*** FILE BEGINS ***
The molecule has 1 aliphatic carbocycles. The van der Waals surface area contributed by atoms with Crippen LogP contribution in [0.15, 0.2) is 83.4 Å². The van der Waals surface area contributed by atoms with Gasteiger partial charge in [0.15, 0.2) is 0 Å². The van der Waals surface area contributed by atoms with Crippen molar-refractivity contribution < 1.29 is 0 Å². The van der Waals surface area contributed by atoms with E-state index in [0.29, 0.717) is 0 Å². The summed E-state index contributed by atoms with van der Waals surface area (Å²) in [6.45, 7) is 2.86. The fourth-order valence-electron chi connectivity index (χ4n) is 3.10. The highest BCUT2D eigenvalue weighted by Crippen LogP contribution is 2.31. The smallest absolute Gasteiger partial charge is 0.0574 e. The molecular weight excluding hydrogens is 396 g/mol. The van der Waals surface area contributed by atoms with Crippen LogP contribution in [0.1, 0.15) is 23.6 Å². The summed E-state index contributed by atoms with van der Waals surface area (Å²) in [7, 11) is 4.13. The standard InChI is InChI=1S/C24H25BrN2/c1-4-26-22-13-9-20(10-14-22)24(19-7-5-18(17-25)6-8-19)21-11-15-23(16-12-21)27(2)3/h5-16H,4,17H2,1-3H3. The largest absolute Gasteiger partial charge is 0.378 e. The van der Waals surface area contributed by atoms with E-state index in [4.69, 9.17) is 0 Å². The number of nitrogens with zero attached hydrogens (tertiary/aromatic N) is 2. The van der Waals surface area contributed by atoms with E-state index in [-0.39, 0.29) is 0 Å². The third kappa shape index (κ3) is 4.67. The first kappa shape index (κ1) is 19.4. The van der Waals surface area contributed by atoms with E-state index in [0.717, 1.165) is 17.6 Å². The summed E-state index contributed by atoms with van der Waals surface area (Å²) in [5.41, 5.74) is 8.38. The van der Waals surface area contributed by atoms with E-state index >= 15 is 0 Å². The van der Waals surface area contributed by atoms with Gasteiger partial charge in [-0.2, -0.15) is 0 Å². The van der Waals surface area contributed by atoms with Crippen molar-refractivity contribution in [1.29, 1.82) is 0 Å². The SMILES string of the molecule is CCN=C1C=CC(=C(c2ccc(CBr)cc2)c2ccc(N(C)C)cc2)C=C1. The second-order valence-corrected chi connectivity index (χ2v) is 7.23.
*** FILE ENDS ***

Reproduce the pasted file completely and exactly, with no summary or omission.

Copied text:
The molecule has 1 aliphatic carbocycles. The van der Waals surface area contributed by atoms with Crippen LogP contribution in [0.15, 0.2) is 83.4 Å². The van der Waals surface area contributed by atoms with Gasteiger partial charge in [0.15, 0.2) is 0 Å². The van der Waals surface area contributed by atoms with Crippen molar-refractivity contribution < 1.29 is 0 Å². The van der Waals surface area contributed by atoms with E-state index in [0.29, 0.717) is 0 Å². The summed E-state index contributed by atoms with van der Waals surface area (Å²) in [6.45, 7) is 2.86. The fourth-order valence-electron chi connectivity index (χ4n) is 3.10. The highest BCUT2D eigenvalue weighted by Crippen LogP contribution is 2.31. The smallest absolute Gasteiger partial charge is 0.0574 e. The molecular weight excluding hydrogens is 396 g/mol. The van der Waals surface area contributed by atoms with Crippen LogP contribution in [0.1, 0.15) is 23.6 Å². The summed E-state index contributed by atoms with van der Waals surface area (Å²) in [7, 11) is 4.13. The standard InChI is InChI=1S/C24H25BrN2/c1-4-26-22-13-9-20(10-14-22)24(19-7-5-18(17-25)6-8-19)21-11-15-23(16-12-21)27(2)3/h5-16H,4,17H2,1-3H3. The largest absolute Gasteiger partial charge is 0.378 e. The van der Waals surface area contributed by atoms with E-state index in [4.69, 9.17) is 0 Å². The number of nitrogens with zero attached hydrogens (tertiary/aromatic N) is 2. The van der Waals surface area contributed by atoms with E-state index in [-0.39, 0.29) is 0 Å². The third kappa shape index (κ3) is 4.67. The first kappa shape index (κ1) is 19.4. The van der Waals surface area contributed by atoms with E-state index in [0.717, 1.165) is 17.6 Å². The summed E-state index contributed by atoms with van der Waals surface area (Å²) in [5.41, 5.74) is 8.38. The van der Waals surface area contributed by atoms with E-state index >= 15 is 0 Å². The van der Waals surface area contributed by atoms with Gasteiger partial charge in [-0.2, -0.15) is 0 Å². The van der Waals surface area contributed by atoms with Crippen molar-refractivity contribution in [1.29, 1.82) is 0 Å². The SMILES string of the molecule is CCN=C1C=CC(=C(c2ccc(CBr)cc2)c2ccc(N(C)C)cc2)C=C1. The second-order valence-corrected chi connectivity index (χ2v) is 7.23.